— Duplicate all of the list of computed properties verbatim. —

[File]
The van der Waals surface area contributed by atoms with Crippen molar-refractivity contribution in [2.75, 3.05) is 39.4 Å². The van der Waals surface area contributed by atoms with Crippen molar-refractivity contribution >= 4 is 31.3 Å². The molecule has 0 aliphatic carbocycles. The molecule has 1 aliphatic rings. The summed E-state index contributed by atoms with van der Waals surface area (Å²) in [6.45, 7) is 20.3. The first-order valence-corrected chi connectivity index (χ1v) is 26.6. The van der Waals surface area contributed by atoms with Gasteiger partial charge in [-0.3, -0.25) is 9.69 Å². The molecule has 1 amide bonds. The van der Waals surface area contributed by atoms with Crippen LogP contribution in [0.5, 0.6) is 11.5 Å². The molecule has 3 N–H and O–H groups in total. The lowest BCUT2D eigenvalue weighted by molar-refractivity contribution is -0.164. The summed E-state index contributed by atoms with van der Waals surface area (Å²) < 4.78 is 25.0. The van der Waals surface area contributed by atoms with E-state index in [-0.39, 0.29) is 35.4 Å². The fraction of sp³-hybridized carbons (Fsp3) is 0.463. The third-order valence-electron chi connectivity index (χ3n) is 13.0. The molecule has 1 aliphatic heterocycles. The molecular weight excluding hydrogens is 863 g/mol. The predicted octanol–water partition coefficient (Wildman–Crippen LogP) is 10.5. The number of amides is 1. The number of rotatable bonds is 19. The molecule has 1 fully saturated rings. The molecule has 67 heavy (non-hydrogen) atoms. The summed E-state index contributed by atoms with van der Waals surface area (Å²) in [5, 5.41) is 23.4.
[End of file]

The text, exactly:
The van der Waals surface area contributed by atoms with Crippen molar-refractivity contribution in [2.75, 3.05) is 39.4 Å². The van der Waals surface area contributed by atoms with Crippen molar-refractivity contribution >= 4 is 31.3 Å². The molecule has 0 aliphatic carbocycles. The molecule has 1 aliphatic rings. The summed E-state index contributed by atoms with van der Waals surface area (Å²) in [6.45, 7) is 20.3. The first-order valence-corrected chi connectivity index (χ1v) is 26.6. The van der Waals surface area contributed by atoms with Gasteiger partial charge in [-0.3, -0.25) is 9.69 Å². The molecule has 1 amide bonds. The van der Waals surface area contributed by atoms with Crippen LogP contribution in [0.5, 0.6) is 11.5 Å². The molecule has 3 N–H and O–H groups in total. The lowest BCUT2D eigenvalue weighted by molar-refractivity contribution is -0.164. The summed E-state index contributed by atoms with van der Waals surface area (Å²) < 4.78 is 25.0. The van der Waals surface area contributed by atoms with E-state index in [-0.39, 0.29) is 35.4 Å². The fraction of sp³-hybridized carbons (Fsp3) is 0.463. The third-order valence-electron chi connectivity index (χ3n) is 13.0. The molecule has 1 aliphatic heterocycles. The molecular weight excluding hydrogens is 863 g/mol. The predicted octanol–water partition coefficient (Wildman–Crippen LogP) is 10.5. The number of amides is 1. The number of rotatable bonds is 19. The molecule has 1 fully saturated rings. The molecule has 67 heavy (non-hydrogen) atoms. The summed E-state index contributed by atoms with van der Waals surface area (Å²) in [5, 5.41) is 23.4.